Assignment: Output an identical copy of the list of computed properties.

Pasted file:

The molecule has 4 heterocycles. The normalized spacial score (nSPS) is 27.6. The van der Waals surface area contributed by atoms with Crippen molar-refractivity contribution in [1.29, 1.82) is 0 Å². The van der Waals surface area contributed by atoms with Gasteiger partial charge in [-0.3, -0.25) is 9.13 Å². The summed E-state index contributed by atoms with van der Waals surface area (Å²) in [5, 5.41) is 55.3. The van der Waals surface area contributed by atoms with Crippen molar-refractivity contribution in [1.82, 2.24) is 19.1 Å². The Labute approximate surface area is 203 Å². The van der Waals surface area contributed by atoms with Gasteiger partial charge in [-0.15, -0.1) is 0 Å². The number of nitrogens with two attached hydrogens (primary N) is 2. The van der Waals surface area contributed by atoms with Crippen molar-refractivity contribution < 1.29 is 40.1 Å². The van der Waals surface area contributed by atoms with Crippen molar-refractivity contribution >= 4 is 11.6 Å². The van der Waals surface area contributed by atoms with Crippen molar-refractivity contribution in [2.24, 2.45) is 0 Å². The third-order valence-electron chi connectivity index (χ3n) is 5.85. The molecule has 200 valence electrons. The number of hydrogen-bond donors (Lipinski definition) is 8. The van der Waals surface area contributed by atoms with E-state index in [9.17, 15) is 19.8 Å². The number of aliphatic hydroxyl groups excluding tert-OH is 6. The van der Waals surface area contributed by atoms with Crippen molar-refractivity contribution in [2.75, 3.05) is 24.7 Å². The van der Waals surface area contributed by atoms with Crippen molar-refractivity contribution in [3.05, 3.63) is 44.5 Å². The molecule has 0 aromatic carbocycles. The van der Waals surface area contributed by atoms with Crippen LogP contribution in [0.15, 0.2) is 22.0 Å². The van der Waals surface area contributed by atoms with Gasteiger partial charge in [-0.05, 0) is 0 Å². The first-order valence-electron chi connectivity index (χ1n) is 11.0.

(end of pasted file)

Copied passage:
The molecule has 4 heterocycles. The normalized spacial score (nSPS) is 27.6. The van der Waals surface area contributed by atoms with Crippen molar-refractivity contribution in [1.29, 1.82) is 0 Å². The van der Waals surface area contributed by atoms with Gasteiger partial charge in [-0.3, -0.25) is 9.13 Å². The summed E-state index contributed by atoms with van der Waals surface area (Å²) in [5, 5.41) is 55.3. The van der Waals surface area contributed by atoms with Crippen molar-refractivity contribution in [1.82, 2.24) is 19.1 Å². The Labute approximate surface area is 203 Å². The van der Waals surface area contributed by atoms with Gasteiger partial charge in [-0.15, -0.1) is 0 Å². The number of nitrogens with two attached hydrogens (primary N) is 2. The van der Waals surface area contributed by atoms with Crippen molar-refractivity contribution < 1.29 is 40.1 Å². The van der Waals surface area contributed by atoms with Crippen molar-refractivity contribution >= 4 is 11.6 Å². The van der Waals surface area contributed by atoms with Crippen molar-refractivity contribution in [2.24, 2.45) is 0 Å². The third-order valence-electron chi connectivity index (χ3n) is 5.85. The molecule has 200 valence electrons. The number of hydrogen-bond donors (Lipinski definition) is 8. The van der Waals surface area contributed by atoms with E-state index in [9.17, 15) is 19.8 Å². The number of aliphatic hydroxyl groups excluding tert-OH is 6. The van der Waals surface area contributed by atoms with Crippen molar-refractivity contribution in [2.75, 3.05) is 24.7 Å². The van der Waals surface area contributed by atoms with Crippen molar-refractivity contribution in [3.05, 3.63) is 44.5 Å². The molecule has 0 aromatic carbocycles. The van der Waals surface area contributed by atoms with Crippen LogP contribution in [0.15, 0.2) is 22.0 Å². The van der Waals surface area contributed by atoms with Gasteiger partial charge in [-0.05, 0) is 0 Å². The first-order valence-electron chi connectivity index (χ1n) is 11.0.